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infix separators (vs. exfix wrappers) [was: Re: About XHTML 2.0]

From: Al Gilman <Alfred.S.Gilman@IEEE.org>
Date: Mon, 23 May 2005 17:11:03 -0400
Message-Id: <p06110409beb7edc806c9@[]>
To: www-html@w3.org
Cc: www-html@w3.org

Purging separators is consistent with XML-think.

In that sense, it allows for processing from a smaller set of memes.

On the other hand, separators are not 'impractical,' as their use in
MIME, I think, conclusively demonstrates.

<quote cite=

5.1. Multipart Media Type

In the case of multipart entities, in which one or more different
sets of data are combined in a single body, a "multipart" media type
field must appear in the entity's header. The body must then contain
one or more body parts, each preceded by a boundary delimiter line,
and the last one followed by a closing boundary delimiter line.


And they are not un-semantic, because of the rampant presence of
ungrammatical streams of free association in actual utterance.

The XML Accessibility Guidelines ask for a pure 'container' structure
(eschew separators) but without a well-documented rationale.


The under-developed rationale is along the lines being espoused by
the anti-separator cohort on this thread. To make it more concrete,
one of the most telling comments I have gotten from blind users of
the web is that "I never know what I didn't get." A container model
allows us to give an accounting of "what is there" that lets the user
know if there is something there that is unpenetrable as browsed
through the transformed view in the screen reader.

Be that as it may, I have to disagree with Karl as to what a 'real'
basis for semantics is. There is nothing more real than usage.

The actual usage that best fits an infix separator is the "stream of
unconsciousness" sequence of half-formed and serially-related
phrases. It's not a well-posed sentence, but it is how people think
and speak. In school, the teachers have taught us out of using commas
to separate the segments in such an utterance. So they abuse the
'dash' for a pause that is greater than a comma and less than a full

This is a collection of utterance that has the topology of a chain, a
streptococcus. Admittedly, we could enter a 'chain' semantic that was
more than 'bag' and less than 'list' for this purpose, and just use
textual order and a suitably classed [by element type or attributes,
no matter] container to convey this semantic.

Separators make the medium more authorable, and closer to natural
utterance. They defeat some of the methods that we would like to
apply to serve the user the author didn't think of. So they add
value, but they require cost; in the form of the utter-er taking a
moment to think about where "what is before the separator" began and
"where what is after the separator" ends. And what each _is_.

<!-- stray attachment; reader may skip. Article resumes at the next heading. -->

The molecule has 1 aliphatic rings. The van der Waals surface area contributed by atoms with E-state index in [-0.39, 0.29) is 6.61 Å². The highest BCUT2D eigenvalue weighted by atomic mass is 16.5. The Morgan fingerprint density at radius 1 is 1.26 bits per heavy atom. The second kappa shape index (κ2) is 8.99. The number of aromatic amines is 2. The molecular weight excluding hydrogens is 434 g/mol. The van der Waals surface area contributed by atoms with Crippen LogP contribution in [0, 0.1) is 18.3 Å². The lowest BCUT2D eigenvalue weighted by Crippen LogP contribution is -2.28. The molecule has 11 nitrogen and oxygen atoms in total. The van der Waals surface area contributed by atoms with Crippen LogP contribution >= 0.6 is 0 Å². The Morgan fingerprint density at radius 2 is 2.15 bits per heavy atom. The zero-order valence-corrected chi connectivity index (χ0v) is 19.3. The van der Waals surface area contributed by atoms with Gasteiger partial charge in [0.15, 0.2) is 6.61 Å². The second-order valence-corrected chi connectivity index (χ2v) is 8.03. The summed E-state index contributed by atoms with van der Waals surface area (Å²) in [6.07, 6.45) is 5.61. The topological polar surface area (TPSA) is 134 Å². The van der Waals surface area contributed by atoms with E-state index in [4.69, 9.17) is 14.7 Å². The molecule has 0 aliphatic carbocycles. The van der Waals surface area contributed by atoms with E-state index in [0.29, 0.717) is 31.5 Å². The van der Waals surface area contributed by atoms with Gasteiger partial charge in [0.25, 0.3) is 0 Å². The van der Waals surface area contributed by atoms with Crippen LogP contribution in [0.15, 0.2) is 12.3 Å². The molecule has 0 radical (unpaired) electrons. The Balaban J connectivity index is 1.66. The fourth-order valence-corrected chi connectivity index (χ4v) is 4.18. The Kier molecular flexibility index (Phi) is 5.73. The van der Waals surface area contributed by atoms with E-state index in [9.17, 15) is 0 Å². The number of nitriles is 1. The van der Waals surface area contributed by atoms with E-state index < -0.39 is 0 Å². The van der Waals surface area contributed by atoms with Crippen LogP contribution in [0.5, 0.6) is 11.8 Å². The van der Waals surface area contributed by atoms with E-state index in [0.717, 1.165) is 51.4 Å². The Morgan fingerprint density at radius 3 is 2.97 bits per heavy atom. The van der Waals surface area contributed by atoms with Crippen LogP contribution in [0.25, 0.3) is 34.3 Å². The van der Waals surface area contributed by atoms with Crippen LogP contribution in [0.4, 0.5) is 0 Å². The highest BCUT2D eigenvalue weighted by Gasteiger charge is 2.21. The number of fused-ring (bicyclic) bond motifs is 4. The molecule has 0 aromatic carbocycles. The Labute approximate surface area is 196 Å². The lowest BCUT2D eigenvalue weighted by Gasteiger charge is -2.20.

[The end point for what follows the separator may even have to be
held in suspense, particularly in encoding speech on the fly as it is
spoken. There are means to deal with all this by holding open a
partial parse tree as the in-stream is marked.]

My posterkid of a separator use case is the filler at the foot of the
Readers' Digest page. This clearly has a 'true' encoding in a
container-ized model. What follows the separator is filler; it is an
exhibit at the magazine level unrelated to the thread of the text
that is flowing around it. So this can be viewed as a sufficient
styling key so that the visual reader of the paper magazine (with the
page frame for further cue) to understand that the little thing after
the separator is an aside. Here if we push back to ask about the
mark-predecessor and the mark-successor, there are good answers to be
had in terms of a tree-and-class model of the document.

But to get that gesture rationalized into continuing story and filler
slug is more work, and we have to work hard on our business case to
get the content contributors to want to care to model their content
that highly.

Each of 'separators' and 'containers only' has its moments of inconvenience.

At least for the person with a disability, who is using a delivery
context that is atypical enough so that the author probably doesn't
much understand the ergonomic tradeoffs in this delivery context, I
suspect that for the lion's share of use cases where the author would
love to inject a separator and be done; there is value added for the
off-nominal-delivery-context user to push back enough to get the
container form fully stated and the parts in it characterized as to
what manner of thing they are or what manner of stuff they contain.

But in defence of the path HTML WG has taken, ISO HTML tried to
impose a fully containerized model and the world yawned.


-- random patch of background in this multi-thread...

At 4:31 PM +0200 5/23/05, Anne van Kesteren wrote:
>Mark Birbeck wrote:
>>>Dropping it would work too. I still haven't seen any use cases that
>>>require this particular empty construct.
>>That doesn't mean there aren't any! Steven gives a number in one of
>>his presentations:
>>(See about 1/3 of the way down.)
>>The idea is that we need some kind of *semantic* separator. In a
>>navigation list it might separate one group of links from another; in
>>some prose it might be a 'pause' that is more than a new paragraph,
>>but less than a new section or chapter.
>Yes, but why does it have to be an empty construct? The use cases 
>you mention could easily be achieved as well using a grouping 
>element that separates the two instances. Using CSS or some other 
>styling language you can tell a voice browser to take a pause or a 
>visual browser to draw a small SVG image between the two section to 
>separate them...
>Grouping things in order to separate is more practical than using an 
>empty element construct to split siblings.
>  Anne van Kesteren
>  <http://annevankesteren.nl/>
Received on Monday, 23 May 2005 21:23:51 UTC

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